Last week, House Speaker Nancy Pelosi announced that she would be creating a select committee to investigate the deadly Jan. 6 attack on the U.S. Capitol.
Numerous questions remain about that day, when a heavily armed mob of Trump supporters breached Capitol barriers in an attempt to stop the certification of President Joe Biden’s victory. Five people died and scores were injured in what was the first attack on the building since 1814.
In May, Republicans in the U.S. Senate dealt a blow to accountability when they blocked the establishment of an independent commission to thoroughly investigate the events before, during, and after the attack. While Senate committees recently released a report containing policy recommendations aimed at addressing the underpreparedness of federal agencies on Jan. 6, an investigative body dedicated to studying the attack is necessary to get answers to several important questions.
While a bipartisan commission was the best possible way to achieve a full reckoning and single narrative account about the disturbing attack on Congress, a select committee represents the next best option for getting answers to a number of unexplained issues. American Oversight’s investigation of the events of Jan. 6 has included the filing of more than 50 requests as well as three lawsuits seeking records that could shed light on many of those remaining questions.
A major unknown from that day revolves around how the Trump White House responded to the attack and what accounted for the delay in authorizing the deployment of National Guard troops to assist at the Capitol. Reporting indicates that while watching the events unfold from the White House, President Donald Trump took little action as the situation escalated, despite he and his closest advisers — including his daughter Ivanka Trump and his chief of staff Mark Meadows — receiving phone calls describing the danger. It wasn’t until about 4 p.m., two hours after the first barriers were breached, that the White House released the infamous video in which Trump told the rioters to “go home,” adding, “We love you. You’re very special.”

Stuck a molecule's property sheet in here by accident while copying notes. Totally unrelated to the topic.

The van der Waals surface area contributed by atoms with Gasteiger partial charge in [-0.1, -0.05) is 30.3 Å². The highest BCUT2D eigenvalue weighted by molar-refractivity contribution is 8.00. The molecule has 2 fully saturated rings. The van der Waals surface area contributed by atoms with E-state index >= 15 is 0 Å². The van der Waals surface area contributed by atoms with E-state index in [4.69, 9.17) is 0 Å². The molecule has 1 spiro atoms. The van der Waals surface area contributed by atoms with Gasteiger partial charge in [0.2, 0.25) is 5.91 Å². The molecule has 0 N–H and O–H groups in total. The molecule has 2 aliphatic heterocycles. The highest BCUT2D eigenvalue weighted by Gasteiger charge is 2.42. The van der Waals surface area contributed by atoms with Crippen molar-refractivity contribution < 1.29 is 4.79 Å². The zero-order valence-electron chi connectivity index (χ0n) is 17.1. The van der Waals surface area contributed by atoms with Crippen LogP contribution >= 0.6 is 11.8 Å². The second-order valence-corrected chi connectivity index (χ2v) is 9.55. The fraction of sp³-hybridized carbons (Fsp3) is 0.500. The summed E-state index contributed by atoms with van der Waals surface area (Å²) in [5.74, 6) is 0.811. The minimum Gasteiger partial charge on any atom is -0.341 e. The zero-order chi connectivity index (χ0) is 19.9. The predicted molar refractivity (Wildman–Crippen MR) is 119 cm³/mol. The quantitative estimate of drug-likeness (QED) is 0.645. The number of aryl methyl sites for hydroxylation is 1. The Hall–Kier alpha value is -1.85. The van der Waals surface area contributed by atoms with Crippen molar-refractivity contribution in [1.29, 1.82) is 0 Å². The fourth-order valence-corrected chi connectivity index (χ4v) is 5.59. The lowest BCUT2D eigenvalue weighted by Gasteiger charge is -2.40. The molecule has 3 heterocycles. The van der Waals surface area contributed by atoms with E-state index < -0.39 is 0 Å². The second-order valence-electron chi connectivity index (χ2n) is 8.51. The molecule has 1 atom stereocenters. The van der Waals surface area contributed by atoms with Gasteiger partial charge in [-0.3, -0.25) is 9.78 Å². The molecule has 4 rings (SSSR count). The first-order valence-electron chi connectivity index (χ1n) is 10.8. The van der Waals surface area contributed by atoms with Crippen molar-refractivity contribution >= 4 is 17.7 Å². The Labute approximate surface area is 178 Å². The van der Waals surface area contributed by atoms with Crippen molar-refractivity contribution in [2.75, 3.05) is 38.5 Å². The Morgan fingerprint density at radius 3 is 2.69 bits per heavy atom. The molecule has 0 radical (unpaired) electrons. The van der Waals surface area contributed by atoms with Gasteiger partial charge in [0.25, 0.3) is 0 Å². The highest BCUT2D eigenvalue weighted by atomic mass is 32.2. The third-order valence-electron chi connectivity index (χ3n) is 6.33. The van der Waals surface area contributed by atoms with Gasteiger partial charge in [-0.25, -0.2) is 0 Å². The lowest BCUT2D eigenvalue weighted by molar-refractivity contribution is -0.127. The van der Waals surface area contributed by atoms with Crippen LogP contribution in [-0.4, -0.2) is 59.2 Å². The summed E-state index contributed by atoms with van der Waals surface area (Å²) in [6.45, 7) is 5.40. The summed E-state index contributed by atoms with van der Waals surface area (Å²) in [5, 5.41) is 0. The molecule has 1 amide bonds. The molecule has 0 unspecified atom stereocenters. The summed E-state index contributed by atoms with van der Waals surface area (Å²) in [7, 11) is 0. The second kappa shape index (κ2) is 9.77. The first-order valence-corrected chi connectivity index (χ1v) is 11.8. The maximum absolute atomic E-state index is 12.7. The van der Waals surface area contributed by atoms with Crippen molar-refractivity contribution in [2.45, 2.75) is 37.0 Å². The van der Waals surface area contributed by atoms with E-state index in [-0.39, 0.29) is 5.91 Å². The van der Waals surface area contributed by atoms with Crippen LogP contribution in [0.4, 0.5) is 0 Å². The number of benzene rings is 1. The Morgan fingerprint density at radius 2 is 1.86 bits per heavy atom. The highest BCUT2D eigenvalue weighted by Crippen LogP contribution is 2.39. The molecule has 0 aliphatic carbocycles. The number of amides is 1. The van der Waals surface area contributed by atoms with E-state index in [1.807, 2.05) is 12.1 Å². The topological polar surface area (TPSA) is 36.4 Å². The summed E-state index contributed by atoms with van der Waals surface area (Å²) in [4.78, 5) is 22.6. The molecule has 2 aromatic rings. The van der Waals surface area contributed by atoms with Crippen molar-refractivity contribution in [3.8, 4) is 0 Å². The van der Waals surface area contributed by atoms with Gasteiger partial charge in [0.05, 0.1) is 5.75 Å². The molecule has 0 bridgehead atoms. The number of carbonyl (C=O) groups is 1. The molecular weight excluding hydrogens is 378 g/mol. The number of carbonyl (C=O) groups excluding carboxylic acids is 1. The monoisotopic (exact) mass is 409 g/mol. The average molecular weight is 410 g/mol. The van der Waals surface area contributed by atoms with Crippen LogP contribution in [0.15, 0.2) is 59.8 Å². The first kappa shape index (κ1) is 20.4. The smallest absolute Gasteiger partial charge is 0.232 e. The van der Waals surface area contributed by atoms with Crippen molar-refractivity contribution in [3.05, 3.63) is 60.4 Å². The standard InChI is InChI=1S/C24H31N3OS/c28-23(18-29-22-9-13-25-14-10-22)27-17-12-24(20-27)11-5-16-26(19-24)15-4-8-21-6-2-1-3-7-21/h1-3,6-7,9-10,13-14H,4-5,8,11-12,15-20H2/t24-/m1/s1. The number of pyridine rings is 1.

Meanwhile, there was a more than three-hour delay in the deployment of National Guard troops after Capitol Police first called for backup at 1:49 p.m. Deputy Assistant Defense Secretary Robert Salesses testified before Congress that Army Secretary Ryan McCarthy received approval from acting Defense Secretary Christopher Miller at 4:32 p.m., but did not explain why D.C. guard commander Gen. William Walker wasn’t informed until 5:08. Miller’s congressional testimony in May failed to fully explain what was behind the protracted wait.
American Oversight is awaiting responses to numerous requests to find out how the Trump administration responded that afternoon:
The days and hours leading up to Jan. 6 also bear further scrutiny. Given how openly the attack was planned online, the failure of various intelligence agencies to anticipate — or of law enforcement to adequately prepare for — the threat is a major concern.
Only the day before the attack, an FBI field office in Virginia had issued a warning about potential violence, but the report apparently never was run up the right channels. And according to the recently released Senate report, the U.S. Capitol Police had intelligence two weeks in advance that indicated Trump supporters planned to stage an armed invasion of the building. Recent reporting from ProPublica also suggests that top Trump aides knew in advance about the potential for violence.
American Oversight is seeking records that could provide more information about these failures:
The mob attack on the U.S. Capitol was a frightening demonstration of how the lies about voter fraud have ballooned into very real threats to our democracy. Those same lies are on display in the bogus recounts and investigations being undertaken by partisan actors in various states, as well as the slew of new voting restrictions being unleashed across the country.
Nearly half a year after the deadly events of Jan. 6, as those lies continue to erode faith in democracy, Americans are still without answers to key questions about that day. Through our Freedom of Information Act requests and litigation, American Oversight has been working to provide those answers. You can follow our investigation here.
Part of Investigation: